Ours Works Better: Use Of A Competitor's Trademark In Advertising

"Compare our product to the leading brand!" is a familiar refrain in the advertising world. Using a competitor's trademark in your company's advertising can be a highly effective positioning tool and may lead to significant economic gains. Under certain conditions, use of a competitor's trademark in your advertising is legal in the United States. This type of use can showcase specific strengths or features of your company's products or services, in direct relation to those of your competitor. When well-executed, such an advertising campaign may result in increased market share and revenue. However, because comparative advertising may cast your competitor's trademark and related products or services in a less favorable light or highlight qualities that your competitor does not want to emphasize, comparative advertisements are often closely scrutinized.

Use And Misuse

Under U.S. law, use of a competitor's trademark in accurate and non-deceptive comparative advertising is legal and does not constitute trademark infringement. In fact, truthful comparative advertisements – even those that display a competitor's trademark, are considered to be informational for consumers and beneficial to competition, provided that the competitor's mark is accurately depicted. Legally permissible comparative advertising must unequivocally convey that the competitor's products or services sold under its mark(s) are independent from yours, and your advertising reference to a competitor's trademark must neither imply an affiliation nor explicitly or implicitly endorse your products. When using your competitor's trademark in advertising, your company should consider the following:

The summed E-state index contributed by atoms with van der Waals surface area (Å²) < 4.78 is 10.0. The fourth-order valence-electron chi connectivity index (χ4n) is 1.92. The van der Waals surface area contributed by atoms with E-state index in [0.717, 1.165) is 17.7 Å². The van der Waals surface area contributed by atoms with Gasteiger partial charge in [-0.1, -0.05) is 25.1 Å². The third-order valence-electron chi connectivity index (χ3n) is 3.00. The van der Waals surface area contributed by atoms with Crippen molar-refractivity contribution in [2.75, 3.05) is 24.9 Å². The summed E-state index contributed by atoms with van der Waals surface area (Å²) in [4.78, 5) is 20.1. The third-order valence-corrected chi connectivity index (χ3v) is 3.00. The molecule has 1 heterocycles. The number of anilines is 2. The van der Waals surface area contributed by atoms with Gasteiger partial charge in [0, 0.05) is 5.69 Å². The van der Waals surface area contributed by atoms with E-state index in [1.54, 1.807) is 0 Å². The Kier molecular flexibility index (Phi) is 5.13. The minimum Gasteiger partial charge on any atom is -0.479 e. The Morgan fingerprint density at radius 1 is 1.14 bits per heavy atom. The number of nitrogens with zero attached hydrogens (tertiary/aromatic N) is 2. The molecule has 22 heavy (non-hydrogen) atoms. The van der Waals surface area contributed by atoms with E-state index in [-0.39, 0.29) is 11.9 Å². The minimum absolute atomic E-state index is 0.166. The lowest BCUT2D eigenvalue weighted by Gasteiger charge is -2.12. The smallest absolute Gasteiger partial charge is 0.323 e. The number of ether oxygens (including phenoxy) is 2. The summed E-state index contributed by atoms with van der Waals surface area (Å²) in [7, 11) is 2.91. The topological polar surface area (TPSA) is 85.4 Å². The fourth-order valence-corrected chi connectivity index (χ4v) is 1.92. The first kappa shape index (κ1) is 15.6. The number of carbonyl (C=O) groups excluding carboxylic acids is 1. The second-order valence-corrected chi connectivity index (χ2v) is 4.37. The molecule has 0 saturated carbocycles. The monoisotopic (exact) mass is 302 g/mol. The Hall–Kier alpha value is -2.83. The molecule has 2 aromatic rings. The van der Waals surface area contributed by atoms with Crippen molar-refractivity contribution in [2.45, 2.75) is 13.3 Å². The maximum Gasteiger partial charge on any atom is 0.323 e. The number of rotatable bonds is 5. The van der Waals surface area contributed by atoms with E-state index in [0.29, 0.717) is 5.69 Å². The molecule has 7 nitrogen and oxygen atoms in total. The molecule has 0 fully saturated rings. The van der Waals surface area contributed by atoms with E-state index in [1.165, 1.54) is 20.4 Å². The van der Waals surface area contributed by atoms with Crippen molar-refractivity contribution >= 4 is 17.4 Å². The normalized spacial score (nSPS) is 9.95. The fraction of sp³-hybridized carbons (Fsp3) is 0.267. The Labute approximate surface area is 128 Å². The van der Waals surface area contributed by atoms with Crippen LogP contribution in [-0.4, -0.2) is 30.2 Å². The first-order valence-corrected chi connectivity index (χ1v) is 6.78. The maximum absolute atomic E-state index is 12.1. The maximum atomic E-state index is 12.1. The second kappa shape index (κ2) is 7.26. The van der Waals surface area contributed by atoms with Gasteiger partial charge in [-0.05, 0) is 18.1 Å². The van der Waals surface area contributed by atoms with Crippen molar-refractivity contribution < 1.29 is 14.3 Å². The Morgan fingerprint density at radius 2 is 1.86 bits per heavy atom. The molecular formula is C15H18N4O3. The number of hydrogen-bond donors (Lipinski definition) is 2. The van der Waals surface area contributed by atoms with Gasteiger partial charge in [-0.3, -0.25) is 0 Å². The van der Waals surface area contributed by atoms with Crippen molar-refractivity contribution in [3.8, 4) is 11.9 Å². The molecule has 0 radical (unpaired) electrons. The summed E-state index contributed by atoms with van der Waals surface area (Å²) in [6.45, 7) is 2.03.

• Always accurately depict your competitor's trademark. Do not alter it in any form.
  • Do not prominently position or otherwise highlight your competitor's trademark in any manner that implies an affiliation with or sponsorship by your competitor.